Tips on designing the perfect social media profile page.

Rishi Mailoorkar
6 min readAug 8, 2022

By Sourish Joshi Co-Founder at Rish Official

Now that you have a strategy in place, you’re ready to set up your social media profiles for success. Your profile is the homepage of your social media account. It is where users will go when they search your name or are otherwise directed via a link. It is also where the “Follow” button will live — a well-executed profile design can make the difference in whether or not they click it.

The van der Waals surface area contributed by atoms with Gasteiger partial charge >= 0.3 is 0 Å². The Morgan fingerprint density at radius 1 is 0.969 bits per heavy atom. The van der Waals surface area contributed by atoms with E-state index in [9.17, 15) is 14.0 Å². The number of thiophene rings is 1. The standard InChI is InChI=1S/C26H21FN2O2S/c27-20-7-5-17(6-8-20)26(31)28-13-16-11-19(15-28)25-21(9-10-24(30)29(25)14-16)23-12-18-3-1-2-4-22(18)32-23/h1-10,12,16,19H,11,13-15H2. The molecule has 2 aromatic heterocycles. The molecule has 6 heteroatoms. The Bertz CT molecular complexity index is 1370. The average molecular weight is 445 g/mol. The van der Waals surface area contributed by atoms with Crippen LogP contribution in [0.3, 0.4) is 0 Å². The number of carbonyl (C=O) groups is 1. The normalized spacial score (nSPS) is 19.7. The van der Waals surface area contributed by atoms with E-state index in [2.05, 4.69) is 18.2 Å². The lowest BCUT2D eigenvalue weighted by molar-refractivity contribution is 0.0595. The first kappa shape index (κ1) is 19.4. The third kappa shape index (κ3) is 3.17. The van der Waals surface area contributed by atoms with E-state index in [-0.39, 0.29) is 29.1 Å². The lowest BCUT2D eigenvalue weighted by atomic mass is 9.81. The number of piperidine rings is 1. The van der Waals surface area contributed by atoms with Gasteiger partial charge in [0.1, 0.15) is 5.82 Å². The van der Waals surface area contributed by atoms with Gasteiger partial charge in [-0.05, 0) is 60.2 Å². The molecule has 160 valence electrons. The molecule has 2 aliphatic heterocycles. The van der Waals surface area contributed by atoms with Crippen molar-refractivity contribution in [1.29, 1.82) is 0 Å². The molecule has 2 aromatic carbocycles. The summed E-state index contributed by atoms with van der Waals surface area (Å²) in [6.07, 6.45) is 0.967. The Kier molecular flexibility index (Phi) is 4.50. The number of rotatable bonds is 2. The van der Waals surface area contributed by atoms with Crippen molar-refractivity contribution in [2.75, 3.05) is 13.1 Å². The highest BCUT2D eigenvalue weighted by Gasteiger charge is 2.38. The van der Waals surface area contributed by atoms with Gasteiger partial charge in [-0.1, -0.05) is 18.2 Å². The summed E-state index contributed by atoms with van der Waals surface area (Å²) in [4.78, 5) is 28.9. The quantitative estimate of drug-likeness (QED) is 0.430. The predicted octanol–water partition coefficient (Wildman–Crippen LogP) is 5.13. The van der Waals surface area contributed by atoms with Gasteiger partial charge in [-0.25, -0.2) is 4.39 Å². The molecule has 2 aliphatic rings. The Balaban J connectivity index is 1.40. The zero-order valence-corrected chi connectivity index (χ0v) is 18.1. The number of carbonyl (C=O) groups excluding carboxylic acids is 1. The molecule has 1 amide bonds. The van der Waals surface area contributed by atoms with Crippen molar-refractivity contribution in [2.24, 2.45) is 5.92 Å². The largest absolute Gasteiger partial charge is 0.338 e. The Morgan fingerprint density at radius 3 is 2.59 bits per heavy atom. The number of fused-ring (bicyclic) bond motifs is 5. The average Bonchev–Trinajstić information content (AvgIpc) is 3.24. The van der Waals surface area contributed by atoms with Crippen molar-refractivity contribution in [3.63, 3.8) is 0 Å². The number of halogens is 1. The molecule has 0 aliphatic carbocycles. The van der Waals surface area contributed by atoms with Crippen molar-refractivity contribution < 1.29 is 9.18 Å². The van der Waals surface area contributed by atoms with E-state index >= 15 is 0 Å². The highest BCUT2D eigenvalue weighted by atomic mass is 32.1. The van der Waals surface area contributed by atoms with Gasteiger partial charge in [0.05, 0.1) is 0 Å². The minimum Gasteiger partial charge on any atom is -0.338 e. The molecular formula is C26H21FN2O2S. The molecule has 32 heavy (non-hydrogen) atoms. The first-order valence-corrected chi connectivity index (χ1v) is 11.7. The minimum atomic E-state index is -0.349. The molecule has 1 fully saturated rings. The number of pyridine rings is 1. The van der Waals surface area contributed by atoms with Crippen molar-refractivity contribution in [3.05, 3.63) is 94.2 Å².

The goal of your profile page is to tell prospective followers who you are. While your bio should lay this out in a few concise statements, the design of your profile will do so visually, using color, shape, and imagery to express your brand identity. This means avoiding graphics that are outside of your brand guidelines or pretty for the sake of pretty. The graphics should say something about you. When deciding on imagery for your profile page, ask yourself critically what story each graphic is telling about you and make sure that the narrative is consistent across platforms.
-Check out our guide to branding yourself on social media
To help you get the most out of your profile design, we’ll go through the common components of a social media profile and provide tips on how to leverage each for branding.

Profile picture design